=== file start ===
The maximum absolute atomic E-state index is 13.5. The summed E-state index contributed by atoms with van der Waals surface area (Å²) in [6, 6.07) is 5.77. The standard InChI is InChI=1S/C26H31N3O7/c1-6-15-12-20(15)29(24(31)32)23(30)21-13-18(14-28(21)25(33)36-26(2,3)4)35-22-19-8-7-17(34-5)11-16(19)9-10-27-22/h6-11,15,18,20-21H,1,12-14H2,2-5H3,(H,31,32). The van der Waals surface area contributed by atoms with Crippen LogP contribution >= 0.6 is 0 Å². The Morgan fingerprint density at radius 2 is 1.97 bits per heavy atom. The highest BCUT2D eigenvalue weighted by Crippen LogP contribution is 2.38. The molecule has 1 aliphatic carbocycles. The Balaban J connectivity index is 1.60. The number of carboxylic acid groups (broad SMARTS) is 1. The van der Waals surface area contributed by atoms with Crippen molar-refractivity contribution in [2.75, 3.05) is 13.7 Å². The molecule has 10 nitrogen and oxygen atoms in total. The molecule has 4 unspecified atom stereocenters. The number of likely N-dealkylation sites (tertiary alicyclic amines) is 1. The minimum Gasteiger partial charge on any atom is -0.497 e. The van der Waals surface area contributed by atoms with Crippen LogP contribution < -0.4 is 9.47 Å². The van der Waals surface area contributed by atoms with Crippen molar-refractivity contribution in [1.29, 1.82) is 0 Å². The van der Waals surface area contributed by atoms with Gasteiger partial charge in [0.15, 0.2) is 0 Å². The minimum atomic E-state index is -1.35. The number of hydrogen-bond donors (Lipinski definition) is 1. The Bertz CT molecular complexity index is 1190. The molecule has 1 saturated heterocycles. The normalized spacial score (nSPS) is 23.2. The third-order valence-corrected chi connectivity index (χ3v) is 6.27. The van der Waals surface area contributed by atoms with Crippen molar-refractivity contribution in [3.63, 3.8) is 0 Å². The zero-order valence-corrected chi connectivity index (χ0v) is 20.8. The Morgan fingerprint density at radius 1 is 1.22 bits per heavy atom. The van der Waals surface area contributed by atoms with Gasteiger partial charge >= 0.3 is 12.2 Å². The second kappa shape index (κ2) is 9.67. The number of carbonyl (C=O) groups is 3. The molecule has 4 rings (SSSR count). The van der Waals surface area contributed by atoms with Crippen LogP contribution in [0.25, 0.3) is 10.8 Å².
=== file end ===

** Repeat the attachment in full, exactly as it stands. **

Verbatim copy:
The maximum absolute atomic E-state index is 13.5. The summed E-state index contributed by atoms with van der Waals surface area (Å²) in [6, 6.07) is 5.77. The standard InChI is InChI=1S/C26H31N3O7/c1-6-15-12-20(15)29(24(31)32)23(30)21-13-18(14-28(21)25(33)36-26(2,3)4)35-22-19-8-7-17(34-5)11-16(19)9-10-27-22/h6-11,15,18,20-21H,1,12-14H2,2-5H3,(H,31,32). The van der Waals surface area contributed by atoms with Crippen LogP contribution >= 0.6 is 0 Å². The Morgan fingerprint density at radius 2 is 1.97 bits per heavy atom. The highest BCUT2D eigenvalue weighted by Crippen LogP contribution is 2.38. The molecule has 1 aliphatic carbocycles. The Balaban J connectivity index is 1.60. The number of carboxylic acid groups (broad SMARTS) is 1. The van der Waals surface area contributed by atoms with Crippen molar-refractivity contribution in [2.75, 3.05) is 13.7 Å². The molecule has 10 nitrogen and oxygen atoms in total. The molecule has 4 unspecified atom stereocenters. The number of likely N-dealkylation sites (tertiary alicyclic amines) is 1. The minimum Gasteiger partial charge on any atom is -0.497 e. The van der Waals surface area contributed by atoms with Crippen LogP contribution < -0.4 is 9.47 Å². The van der Waals surface area contributed by atoms with Crippen molar-refractivity contribution in [1.29, 1.82) is 0 Å². The van der Waals surface area contributed by atoms with Gasteiger partial charge in [0.15, 0.2) is 0 Å². The minimum atomic E-state index is -1.35. The number of hydrogen-bond donors (Lipinski definition) is 1. The Bertz CT molecular complexity index is 1190. The molecule has 1 saturated heterocycles. The normalized spacial score (nSPS) is 23.2. The third-order valence-corrected chi connectivity index (χ3v) is 6.27. The van der Waals surface area contributed by atoms with Crippen molar-refractivity contribution in [3.63, 3.8) is 0 Å². The zero-order valence-corrected chi connectivity index (χ0v) is 20.8. The Morgan fingerprint density at radius 1 is 1.22 bits per heavy atom. The van der Waals surface area contributed by atoms with Gasteiger partial charge >= 0.3 is 12.2 Å². The second kappa shape index (κ2) is 9.67. The number of carbonyl (C=O) groups is 3. The molecule has 4 rings (SSSR count). The van der Waals surface area contributed by atoms with Crippen LogP contribution in [0.25, 0.3) is 10.8 Å².